I woke to the clear view of the floor and my knees, twelve inches from the bloodstain, my nose overcome with bad smells. I hadn’t thrown up. I could say that much. And—mind shaking, aching, shivering in reaction pain, I realized I was back to mind-deaf. My head rang with pain, pain—but no emotion. I was deaf and blind again.
“You okay?” Cherabino asked.
I shook my head—and immediately thought better of it; the movement made the world spin.
My eyes caught the victim’s foot, her bare foot on the tile, and I saw a small tattoo, a circle of wavy lines, neurons, encircling a stylized S and Q. I sat down hard, on the tile. I knew that tattoo.
I knew that tattoo, and in combination with it the female mind, or who she’d once been. Her name hadn’t been Hamilton when I’d known her, but she hadn’t been married. Emily, her name had been. Even through the overwhelming pain in my head, I couldn’t let go of the thought. Emily had been one of my best advanced students, years ago. Before it all fell apart. Before her mind twisted into a knot—into something not an Abled mind anymore. Before I’d done the unthinkable.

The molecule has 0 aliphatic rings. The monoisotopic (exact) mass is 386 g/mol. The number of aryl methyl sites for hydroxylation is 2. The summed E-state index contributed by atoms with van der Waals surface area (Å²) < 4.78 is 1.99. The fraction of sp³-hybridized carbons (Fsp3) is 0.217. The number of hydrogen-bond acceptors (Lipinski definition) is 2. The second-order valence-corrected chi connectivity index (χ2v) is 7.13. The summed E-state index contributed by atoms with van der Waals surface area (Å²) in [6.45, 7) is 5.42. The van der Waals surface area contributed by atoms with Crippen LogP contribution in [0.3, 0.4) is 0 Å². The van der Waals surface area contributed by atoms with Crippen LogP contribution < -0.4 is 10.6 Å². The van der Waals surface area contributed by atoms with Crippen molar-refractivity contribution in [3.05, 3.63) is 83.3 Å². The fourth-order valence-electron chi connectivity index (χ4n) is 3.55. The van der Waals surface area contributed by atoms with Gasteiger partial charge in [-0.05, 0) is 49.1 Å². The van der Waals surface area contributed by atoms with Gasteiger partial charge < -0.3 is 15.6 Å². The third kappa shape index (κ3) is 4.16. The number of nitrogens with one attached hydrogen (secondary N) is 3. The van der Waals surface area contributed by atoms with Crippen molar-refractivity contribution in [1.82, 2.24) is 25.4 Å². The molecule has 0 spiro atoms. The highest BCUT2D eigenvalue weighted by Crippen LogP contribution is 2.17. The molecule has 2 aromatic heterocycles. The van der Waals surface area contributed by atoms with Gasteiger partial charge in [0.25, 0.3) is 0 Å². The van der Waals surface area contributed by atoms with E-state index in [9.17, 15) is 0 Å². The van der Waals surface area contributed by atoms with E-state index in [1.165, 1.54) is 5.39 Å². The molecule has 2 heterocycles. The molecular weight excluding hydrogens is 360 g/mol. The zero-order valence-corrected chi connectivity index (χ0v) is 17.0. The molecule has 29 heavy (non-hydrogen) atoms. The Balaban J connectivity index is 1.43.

“Are you okay?” Cherabino repeated.
I fought the guilt and the disorientation of seeing Emily again, seeing her dead. I fought the exposure sickness, the injury. I sat on them, hard, and built a barrier between us with bleeding fingers. Cherabino couldn’t know. She knew too many of my failures as it was.
One small knee shuffle at a time, I moved back, away from Emily. It wasn’t her fault she smelled of urine, dried blood, and darker things, but it wasn’t mine either.
“Well, did the husband do it?” Freeman asked.
“Are you okay?” Cherabino repeated.
I pulled myself to my feet and fished out my sunglasses over my now-light-sensitive eyes. “Unless the husband’s an ex-SEAL or something,” I said in a rasp, “somebody else did it. And now, unless there’s some kind of emergency, I’ll be in the car.”
Uncaring of reactions, I stumbled out of the devil house, away from the seat of every failure I’d ever had, down the stupid steep stairs, and climbed into the backseat of the cop car. I needed to be horizontal. Now.